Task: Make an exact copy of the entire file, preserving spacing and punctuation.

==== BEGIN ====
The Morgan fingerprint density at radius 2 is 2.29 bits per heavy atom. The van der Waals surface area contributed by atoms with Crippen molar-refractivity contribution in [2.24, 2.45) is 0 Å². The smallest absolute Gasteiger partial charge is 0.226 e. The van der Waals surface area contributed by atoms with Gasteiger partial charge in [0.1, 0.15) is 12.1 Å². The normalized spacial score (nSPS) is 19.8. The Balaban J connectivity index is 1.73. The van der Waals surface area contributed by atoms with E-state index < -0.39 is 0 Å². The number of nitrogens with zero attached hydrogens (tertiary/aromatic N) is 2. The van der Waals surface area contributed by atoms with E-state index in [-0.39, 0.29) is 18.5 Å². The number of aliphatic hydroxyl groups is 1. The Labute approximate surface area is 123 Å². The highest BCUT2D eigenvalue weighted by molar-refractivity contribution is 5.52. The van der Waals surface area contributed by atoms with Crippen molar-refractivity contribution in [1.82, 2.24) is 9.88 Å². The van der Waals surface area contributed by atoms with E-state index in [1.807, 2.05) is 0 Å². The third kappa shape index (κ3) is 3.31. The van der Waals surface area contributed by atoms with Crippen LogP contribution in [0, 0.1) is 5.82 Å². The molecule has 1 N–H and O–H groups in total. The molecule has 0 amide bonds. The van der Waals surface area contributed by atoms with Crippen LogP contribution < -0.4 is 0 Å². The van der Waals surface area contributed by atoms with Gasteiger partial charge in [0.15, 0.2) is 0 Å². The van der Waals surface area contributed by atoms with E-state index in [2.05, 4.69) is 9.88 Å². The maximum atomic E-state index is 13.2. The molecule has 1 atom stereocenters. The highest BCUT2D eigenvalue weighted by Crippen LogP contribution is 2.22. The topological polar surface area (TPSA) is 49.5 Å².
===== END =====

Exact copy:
The Morgan fingerprint density at radius 2 is 2.29 bits per heavy atom. The van der Waals surface area contributed by atoms with Crippen molar-refractivity contribution in [2.24, 2.45) is 0 Å². The smallest absolute Gasteiger partial charge is 0.226 e. The van der Waals surface area contributed by atoms with Gasteiger partial charge in [0.1, 0.15) is 12.1 Å². The normalized spacial score (nSPS) is 19.8. The Balaban J connectivity index is 1.73. The van der Waals surface area contributed by atoms with E-state index < -0.39 is 0 Å². The number of nitrogens with zero attached hydrogens (tertiary/aromatic N) is 2. The van der Waals surface area contributed by atoms with E-state index in [-0.39, 0.29) is 18.5 Å². The number of aliphatic hydroxyl groups is 1. The Labute approximate surface area is 123 Å². The highest BCUT2D eigenvalue weighted by molar-refractivity contribution is 5.52. The van der Waals surface area contributed by atoms with Crippen molar-refractivity contribution in [1.82, 2.24) is 9.88 Å². The van der Waals surface area contributed by atoms with E-state index in [1.807, 2.05) is 0 Å². The third kappa shape index (κ3) is 3.31. The van der Waals surface area contributed by atoms with Crippen LogP contribution in [0, 0.1) is 5.82 Å². The molecule has 1 N–H and O–H groups in total. The molecule has 0 amide bonds. The van der Waals surface area contributed by atoms with Crippen LogP contribution < -0.4 is 0 Å². The van der Waals surface area contributed by atoms with Gasteiger partial charge in [0.15, 0.2) is 0 Å². The van der Waals surface area contributed by atoms with E-state index in [2.05, 4.69) is 9.88 Å². The maximum atomic E-state index is 13.2. The molecule has 1 atom stereocenters. The highest BCUT2D eigenvalue weighted by Crippen LogP contribution is 2.22. The topological polar surface area (TPSA) is 49.5 Å².